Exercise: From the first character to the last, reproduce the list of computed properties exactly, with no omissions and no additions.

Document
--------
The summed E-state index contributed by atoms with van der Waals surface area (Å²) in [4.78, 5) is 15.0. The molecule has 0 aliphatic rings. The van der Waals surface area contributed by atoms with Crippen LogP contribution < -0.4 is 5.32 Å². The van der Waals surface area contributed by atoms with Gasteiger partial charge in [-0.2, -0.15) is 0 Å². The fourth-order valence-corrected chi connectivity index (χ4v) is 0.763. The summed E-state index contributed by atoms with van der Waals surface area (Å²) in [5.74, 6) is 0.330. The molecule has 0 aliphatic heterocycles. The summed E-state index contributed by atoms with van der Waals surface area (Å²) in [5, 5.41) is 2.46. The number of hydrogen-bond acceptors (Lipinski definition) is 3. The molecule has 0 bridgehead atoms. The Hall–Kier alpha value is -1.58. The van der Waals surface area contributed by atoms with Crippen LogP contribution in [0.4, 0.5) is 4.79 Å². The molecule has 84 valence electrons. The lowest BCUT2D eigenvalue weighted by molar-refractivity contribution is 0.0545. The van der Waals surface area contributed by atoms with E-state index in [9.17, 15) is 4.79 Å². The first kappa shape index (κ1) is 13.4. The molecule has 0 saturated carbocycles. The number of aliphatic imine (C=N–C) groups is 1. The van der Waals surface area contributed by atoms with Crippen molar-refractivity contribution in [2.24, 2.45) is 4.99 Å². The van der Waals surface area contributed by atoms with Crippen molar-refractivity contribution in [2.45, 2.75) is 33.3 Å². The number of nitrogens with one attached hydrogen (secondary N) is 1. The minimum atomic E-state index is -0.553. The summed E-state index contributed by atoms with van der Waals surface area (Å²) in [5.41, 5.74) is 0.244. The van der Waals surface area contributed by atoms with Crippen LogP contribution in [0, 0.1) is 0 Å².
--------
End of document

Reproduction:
The summed E-state index contributed by atoms with van der Waals surface area (Å²) in [4.78, 5) is 15.0. The molecule has 0 aliphatic rings. The van der Waals surface area contributed by atoms with Crippen LogP contribution < -0.4 is 5.32 Å². The van der Waals surface area contributed by atoms with Gasteiger partial charge in [-0.2, -0.15) is 0 Å². The fourth-order valence-corrected chi connectivity index (χ4v) is 0.763. The summed E-state index contributed by atoms with van der Waals surface area (Å²) in [5.74, 6) is 0.330. The molecule has 0 aliphatic heterocycles. The summed E-state index contributed by atoms with van der Waals surface area (Å²) in [5, 5.41) is 2.46. The number of hydrogen-bond acceptors (Lipinski definition) is 3. The molecule has 0 bridgehead atoms. The Hall–Kier alpha value is -1.58. The van der Waals surface area contributed by atoms with Crippen LogP contribution in [0.4, 0.5) is 4.79 Å². The molecule has 84 valence electrons. The lowest BCUT2D eigenvalue weighted by molar-refractivity contribution is 0.0545. The van der Waals surface area contributed by atoms with E-state index in [9.17, 15) is 4.79 Å². The first kappa shape index (κ1) is 13.4. The molecule has 0 saturated carbocycles. The number of aliphatic imine (C=N–C) groups is 1. The van der Waals surface area contributed by atoms with Crippen molar-refractivity contribution in [2.24, 2.45) is 4.99 Å². The van der Waals surface area contributed by atoms with Crippen molar-refractivity contribution in [2.45, 2.75) is 33.3 Å². The number of nitrogens with one attached hydrogen (secondary N) is 1. The minimum atomic E-state index is -0.553. The summed E-state index contributed by atoms with van der Waals surface area (Å²) in [5.41, 5.74) is 0.244. The van der Waals surface area contributed by atoms with Crippen LogP contribution in [0, 0.1) is 0 Å².